Most recently, we have seen the development of the first datapack cycle entirely designed under Damon Stone’s direction, which features even more interplay between Android: Netrunner and the evolving Android IP. The current Flashpoint cycle of Android: Netrunner datapacks details the narrative fallout from a moment players can play through in Android: Mainframe (a hack of a key financial institution). As a consequence of the actions in this stand-alone game, the Android Universe’s Corporations are sent into chaos, which is shown through each Flashpoint cycle datapack, and is leading to the overt conflict found in the next stand-alone game, New Angeles, due out by the end of 2016.”
As characters pique fan interests, new novellas have been commissioned addressing these characters’ backstories, such as the upcoming Monster Slayer novella by Daniel Clark, addressing character Reina Roja’s backstory, and narrative evolution has found its way into the design of card cycles themselves (e.g., the Mumbad Cycle’s storyline involving an election cycle in a future Indian Union). Many questions about connections between characters, spaces, and embedded storylines remain intriguingly unanswered: Whose picture is the runner Exile wistfully considering on the “Motivation” card? Is Thomas Haas actually ‘Director Haas’s Pet Project’ and thus a bioroid? What is the “virtual” runner Apex, anyway? The changes in theme supported by the LCG model imbues Android: Netrunner in ways that the original Netrunner did not have, and also provides inquisitive players a theme with appealing gaps that give them further reason to familiarize one’s self with the litany of cards, and to begin to associate card actions with the game’s evolving narrative world. The LCG model, in this case at least, promotes continued purchasing of cards not solely for tactical advantage, but potentially to encourage player engagement with the game on a narrative level that might also reap rewards on better understanding the game’s mechanical systems.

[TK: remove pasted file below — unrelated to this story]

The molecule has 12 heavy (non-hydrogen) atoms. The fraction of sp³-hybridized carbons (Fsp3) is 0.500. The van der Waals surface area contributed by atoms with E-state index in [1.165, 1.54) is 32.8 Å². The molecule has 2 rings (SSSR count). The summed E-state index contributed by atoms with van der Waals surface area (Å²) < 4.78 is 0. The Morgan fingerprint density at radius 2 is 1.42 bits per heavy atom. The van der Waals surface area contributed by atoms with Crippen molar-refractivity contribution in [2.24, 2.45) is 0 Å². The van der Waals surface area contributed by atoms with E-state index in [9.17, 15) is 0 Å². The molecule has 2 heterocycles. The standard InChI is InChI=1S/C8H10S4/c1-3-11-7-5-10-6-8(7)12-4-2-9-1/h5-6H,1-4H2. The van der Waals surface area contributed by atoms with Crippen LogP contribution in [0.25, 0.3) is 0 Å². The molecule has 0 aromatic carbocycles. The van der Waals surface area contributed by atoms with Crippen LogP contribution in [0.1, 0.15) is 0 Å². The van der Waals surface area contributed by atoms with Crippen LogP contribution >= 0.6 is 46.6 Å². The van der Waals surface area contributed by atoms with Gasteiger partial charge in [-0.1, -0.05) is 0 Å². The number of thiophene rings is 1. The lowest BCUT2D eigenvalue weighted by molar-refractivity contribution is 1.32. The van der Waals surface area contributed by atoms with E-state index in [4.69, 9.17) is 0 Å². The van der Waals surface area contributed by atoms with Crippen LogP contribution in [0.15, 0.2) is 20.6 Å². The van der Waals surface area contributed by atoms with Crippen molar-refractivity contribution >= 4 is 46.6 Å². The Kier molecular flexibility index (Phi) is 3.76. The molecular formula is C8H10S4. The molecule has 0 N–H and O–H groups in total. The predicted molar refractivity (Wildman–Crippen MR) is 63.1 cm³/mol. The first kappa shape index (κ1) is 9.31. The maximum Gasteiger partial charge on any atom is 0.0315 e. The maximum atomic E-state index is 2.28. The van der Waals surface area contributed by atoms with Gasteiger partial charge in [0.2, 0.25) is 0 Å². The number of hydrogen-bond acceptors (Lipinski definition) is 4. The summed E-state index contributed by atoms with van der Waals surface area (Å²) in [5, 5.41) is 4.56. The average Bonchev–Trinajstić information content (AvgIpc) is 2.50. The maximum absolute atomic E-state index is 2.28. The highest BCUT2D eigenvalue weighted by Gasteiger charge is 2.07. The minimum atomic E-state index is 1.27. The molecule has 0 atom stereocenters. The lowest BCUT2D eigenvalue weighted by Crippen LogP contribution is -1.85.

Datapacks and Narrative
The LCG model promotes narrative development in ways perhaps unique to this form of game. The cyberpunk theme of the Android narrative universe has changed over several games as well as through a number of novels and novellas set in the Android universe, such as William H. Keith’s Android: Free Fall or Mel Odom’s “The Identity Trilogy.” And, as Android: Netrunner’s release schedule drives the further release of cards, we have seen the recent release of a large and detailed sourcebook, The Worlds of Android, edited by Katrina Ostrander, which explicitly elaborates the Android transmedia project’s world and history (see Figure 3, below).
The LCG model permits Fantasy Flight to stagger the description of the world, as well as significant events within it. The most recent three completed datapack ‘cycles,’ the Lunar Cycle, the SanSan Cycle, and the Mumbad Cycle) have all been focused on specific locales in the world of Android: The space elevator known as the “Beanstalk” and the path to the Lunar colony, the megalopolis of “SanSan” (San Francisco to San Diego) that covers a chunk of the West coast of North America, and “Mumbad,” the megalopolis extending from present-day Mumbai to Ahmedabad, in India. Unlike the current larger, deluxe expansions, the game’s creators have taken the opportunity to use the staggered release of datapacks as a means of exploring different parts of the game’s narrative world.
With the Mumbad Cycle specifically, the designers have been intent on helping a story evolve through the release of datapacks. With a storyline spread over the cycle involving a contested Indian Union election, we have seen character dynamics play out over the release of cards. For instance, in Figure 4 below, we see three cards organized chronologically — “Jesminder Sareen,” a “Runner” (playable character within the game, released in the first pack), her sister “Akshara Sareen” (a political leader, and “resource” for a player to rely on, released in the third pack), and “The Price of Freedom” (an event, released in the final pack of the cycle). The interaction of these cards presents the player with both the staggered release of options (the mid-cycle release of Akshara mirroring her rise to prominence in Indian politics), as well as a moral quandary (“The Price of Freedom”’s mechanical implications and card art implying Jesminder’s sacrifice of her own sister to achieve her anti-Corporate goals).